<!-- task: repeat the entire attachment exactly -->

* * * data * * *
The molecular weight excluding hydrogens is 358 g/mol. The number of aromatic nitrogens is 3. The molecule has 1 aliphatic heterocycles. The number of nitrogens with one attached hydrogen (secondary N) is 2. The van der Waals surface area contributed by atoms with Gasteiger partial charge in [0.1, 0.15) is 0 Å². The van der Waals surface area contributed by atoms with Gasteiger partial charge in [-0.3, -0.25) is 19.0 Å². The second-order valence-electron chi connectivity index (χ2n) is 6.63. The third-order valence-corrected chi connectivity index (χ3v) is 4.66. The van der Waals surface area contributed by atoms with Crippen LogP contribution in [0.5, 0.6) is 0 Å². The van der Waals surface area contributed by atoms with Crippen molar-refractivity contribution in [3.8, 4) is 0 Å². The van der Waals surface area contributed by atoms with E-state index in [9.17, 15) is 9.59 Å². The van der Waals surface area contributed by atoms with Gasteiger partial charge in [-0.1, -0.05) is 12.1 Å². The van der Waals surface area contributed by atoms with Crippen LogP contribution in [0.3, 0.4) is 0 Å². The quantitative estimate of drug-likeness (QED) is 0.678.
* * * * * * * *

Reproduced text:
The molecular weight excluding hydrogens is 358 g/mol. The number of aromatic nitrogens is 3. The molecule has 1 aliphatic heterocycles. The number of nitrogens with one attached hydrogen (secondary N) is 2. The van der Waals surface area contributed by atoms with Gasteiger partial charge in [0.1, 0.15) is 0 Å². The van der Waals surface area contributed by atoms with Gasteiger partial charge in [-0.3, -0.25) is 19.0 Å². The second-order valence-electron chi connectivity index (χ2n) is 6.63. The third-order valence-corrected chi connectivity index (χ3v) is 4.66. The van der Waals surface area contributed by atoms with Crippen LogP contribution in [0.5, 0.6) is 0 Å². The van der Waals surface area contributed by atoms with Crippen molar-refractivity contribution in [3.8, 4) is 0 Å². The van der Waals surface area contributed by atoms with E-state index in [9.17, 15) is 9.59 Å². The van der Waals surface area contributed by atoms with Gasteiger partial charge in [-0.1, -0.05) is 12.1 Å². The van der Waals surface area contributed by atoms with Crippen LogP contribution in [0.3, 0.4) is 0 Å². The quantitative estimate of drug-likeness (QED) is 0.678.